The doctrine says: Every person has a right to be happy. Happiness will pass when there no longer lies any such divide. A life of a struggle to bear, a hill to climb, a rock to carry... is contentment as reliable as we know it. But we must first learn to see it that way, for such contentment awaits like a treasure trove to be dug up. It is even the case that greater struggle corresponds to greater happiness. St. Paul writes in a letter to the Church of Corinthians: “Our hearts ache, but we always have joy. ... We own nothing, and yet we have everything”. Therefore, our buildup of immunity to the vicissitudes of life is in order. Perhaps the doctrine is better reframed in this manner: Every person has a right to struggle.
As Žižek writes: “the only life of deep satisfaction is a life of eternal struggle, especially struggle with oneself”. Perhaps we ought to switch around another narrative, and go from the pursuit of happiness to the happiness of pursuit.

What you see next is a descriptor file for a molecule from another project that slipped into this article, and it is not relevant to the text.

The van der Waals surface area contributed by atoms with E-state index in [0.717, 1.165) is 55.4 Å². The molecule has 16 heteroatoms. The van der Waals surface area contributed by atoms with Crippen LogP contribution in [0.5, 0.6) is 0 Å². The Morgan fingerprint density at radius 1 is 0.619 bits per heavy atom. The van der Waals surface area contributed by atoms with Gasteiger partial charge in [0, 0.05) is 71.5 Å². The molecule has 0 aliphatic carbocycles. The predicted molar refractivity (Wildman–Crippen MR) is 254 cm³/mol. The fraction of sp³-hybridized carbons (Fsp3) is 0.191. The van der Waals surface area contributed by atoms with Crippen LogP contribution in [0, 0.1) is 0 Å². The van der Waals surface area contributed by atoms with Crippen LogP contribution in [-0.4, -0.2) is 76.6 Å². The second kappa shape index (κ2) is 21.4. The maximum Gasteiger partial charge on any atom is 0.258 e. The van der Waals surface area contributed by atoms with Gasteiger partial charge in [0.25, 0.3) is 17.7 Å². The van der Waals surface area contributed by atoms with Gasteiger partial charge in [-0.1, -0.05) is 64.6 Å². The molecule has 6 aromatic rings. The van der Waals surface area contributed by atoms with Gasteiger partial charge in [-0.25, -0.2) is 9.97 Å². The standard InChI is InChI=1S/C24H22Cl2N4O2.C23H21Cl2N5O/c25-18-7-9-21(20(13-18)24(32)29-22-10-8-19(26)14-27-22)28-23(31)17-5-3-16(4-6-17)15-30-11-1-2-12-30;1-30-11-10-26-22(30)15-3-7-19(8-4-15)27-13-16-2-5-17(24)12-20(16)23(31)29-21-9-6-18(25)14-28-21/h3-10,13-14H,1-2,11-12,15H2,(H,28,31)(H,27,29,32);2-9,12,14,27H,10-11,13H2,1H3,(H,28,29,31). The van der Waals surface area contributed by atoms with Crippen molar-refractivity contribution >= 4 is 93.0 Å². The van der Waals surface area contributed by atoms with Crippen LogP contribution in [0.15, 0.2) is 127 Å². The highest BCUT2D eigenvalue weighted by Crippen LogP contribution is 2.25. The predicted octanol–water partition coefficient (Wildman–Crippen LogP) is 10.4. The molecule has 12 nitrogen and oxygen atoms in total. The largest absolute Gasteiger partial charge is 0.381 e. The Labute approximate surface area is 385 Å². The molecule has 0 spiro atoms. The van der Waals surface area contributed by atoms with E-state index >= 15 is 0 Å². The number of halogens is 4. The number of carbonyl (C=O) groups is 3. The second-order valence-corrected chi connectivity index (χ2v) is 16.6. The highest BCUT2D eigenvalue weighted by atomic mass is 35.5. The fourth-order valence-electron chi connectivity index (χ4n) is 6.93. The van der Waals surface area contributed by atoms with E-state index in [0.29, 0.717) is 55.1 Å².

One who finds such contentment no longer pursues happiness, for a desirable state has been grounded by something more reliable. The ultimately contented cease to pursue happiness, for there is nothing that they desire to the point of dependence. They let happiness pursue them instead. Happiness evades those who pursue it anyway! And what do they bring their attention to? Their highest ideals. Why pursue the emptiness of attainment when you can pursue the adventure of living? Scaling the highest mountain, experiencing profound music, creating a work of art: these things are not happy. No, they are better than it. Where one will find ultimate contentment is very rarely where the language of happiness is employed, for that is too shallow for it. Instead, such contentment can be found where the language of profoundness, depth and meaning is employed, for that is precisely what it offers.